Family Theatre

It is painful, you see
To watch as the people
I grew up with and under
Change
Blur from who they were
And not often for the better
It feels as if my family is a landmass
That is breaking apart
With each new vice
Each shift for the worldly
In opinion or perspective
Each un-dealt with elephant that all are
Too fearful
To address
And that is likely to powerful regardless –
or is that the fear talking? –
It is as if someone stands
From the dining room table
And turns their back on it
Like a stage center-lit
Where each character turns from the light
One by one or two by two
And steps a little further into the shadows
It’s awful
Foreboding
And I can tell I’m not where I once was
In this theater-in-the-round, either
But it’s tricky to tell if I’m closer
Or farther
Or by how much.

 

I look around at the sea of backs
Changed
And maybe not for the better
And it feels wrong
Shouldn’t Father be here
Playing dress-up with us
And making important phone calls
And buying treats from the grocery store?
Shouldn’t Mother be relaxed
And laughing at our house’s faults and failings
Fixing them, not stressing?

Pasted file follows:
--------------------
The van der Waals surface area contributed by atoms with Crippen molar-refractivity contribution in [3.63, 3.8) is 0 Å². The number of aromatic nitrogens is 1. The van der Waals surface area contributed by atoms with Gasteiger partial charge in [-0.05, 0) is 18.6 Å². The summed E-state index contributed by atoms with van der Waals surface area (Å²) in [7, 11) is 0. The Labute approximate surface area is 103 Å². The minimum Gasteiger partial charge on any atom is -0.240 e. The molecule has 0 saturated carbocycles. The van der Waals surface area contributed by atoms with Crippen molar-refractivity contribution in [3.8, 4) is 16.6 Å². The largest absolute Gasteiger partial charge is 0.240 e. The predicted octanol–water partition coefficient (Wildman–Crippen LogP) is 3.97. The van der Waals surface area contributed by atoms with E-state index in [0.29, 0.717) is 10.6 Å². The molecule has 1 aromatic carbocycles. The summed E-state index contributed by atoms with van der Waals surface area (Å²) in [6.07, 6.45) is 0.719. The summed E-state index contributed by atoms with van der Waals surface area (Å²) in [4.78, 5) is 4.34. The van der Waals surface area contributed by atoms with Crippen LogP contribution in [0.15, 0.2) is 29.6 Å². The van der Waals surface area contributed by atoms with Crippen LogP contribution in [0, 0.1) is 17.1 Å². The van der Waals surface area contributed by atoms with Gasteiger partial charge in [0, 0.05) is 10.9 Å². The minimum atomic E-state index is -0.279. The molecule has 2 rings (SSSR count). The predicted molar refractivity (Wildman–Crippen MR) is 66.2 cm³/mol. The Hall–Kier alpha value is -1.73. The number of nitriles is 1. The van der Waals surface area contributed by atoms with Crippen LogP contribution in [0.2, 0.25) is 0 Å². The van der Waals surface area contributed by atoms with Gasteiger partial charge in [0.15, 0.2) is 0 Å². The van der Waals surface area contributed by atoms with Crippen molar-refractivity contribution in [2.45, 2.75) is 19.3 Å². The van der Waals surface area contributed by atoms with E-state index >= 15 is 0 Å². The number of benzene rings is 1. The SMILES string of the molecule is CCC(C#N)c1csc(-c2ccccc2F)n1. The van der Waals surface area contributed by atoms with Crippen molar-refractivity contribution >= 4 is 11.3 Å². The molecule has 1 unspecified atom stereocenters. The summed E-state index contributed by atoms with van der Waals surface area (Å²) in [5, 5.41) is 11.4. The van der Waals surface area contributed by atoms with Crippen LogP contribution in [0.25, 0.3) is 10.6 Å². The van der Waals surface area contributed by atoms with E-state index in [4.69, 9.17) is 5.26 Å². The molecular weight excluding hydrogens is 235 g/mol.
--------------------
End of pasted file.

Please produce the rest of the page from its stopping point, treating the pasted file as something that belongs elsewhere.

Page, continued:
Why does Oldest fight with all and sundry?
Why has she lost all hope and faith?
Why is the Next spiraling
In words if not in deeds
From the ideals she once clung to?
The Youngest has not shifted much just yet
But I can sense he has shifted
I just can’t tell where
And I?
Where is the strength I once had?
The stubborn joy?
And why can’t I stop my family from
Fading into the darkness?

 

I haven’t power enough
I haven’t power
I give my obeisance to the one who does
But I can tell, again
That I’m not where I once was
I think my muscles regarding him
Have grown imbalanced
Some have grown stronger as I have grown
But some have withered over time
It is terrifying
It is terrifying being unable to tell for sure
Where I am
I know I have moved, but closer? Farther?
Or have I just shifted
From one foot to the other?

 

It is strange, you know
Oldest used to walk up
To strangers who were smoking
And tell them straight-up,
“You’re going to die.”
It used to be funny
I used to like it
Although it always scared Mother half to death
I liked how she showed them their fate
Not softening the blow
On the off-chance they’d change
Now it is funny no longer
Now, it is a grim, sick mirror
Of the message that must be told
“You’re smoking.
If you don’t stop, you’ll die.
Don’t catch fire.
Stop, or you’re going to die.”
What was once a tale is now a charge
What was once humorous is now terrifying
As I must do this for the off chance
It has transformed my love of her
To fear in part
And turned my laughing smile
Into a rictus of dread.

Comments

Need to talk?

If you ever need help or support, we trust CrisisTextline.org for people dealing with depression. Text HOME to 741741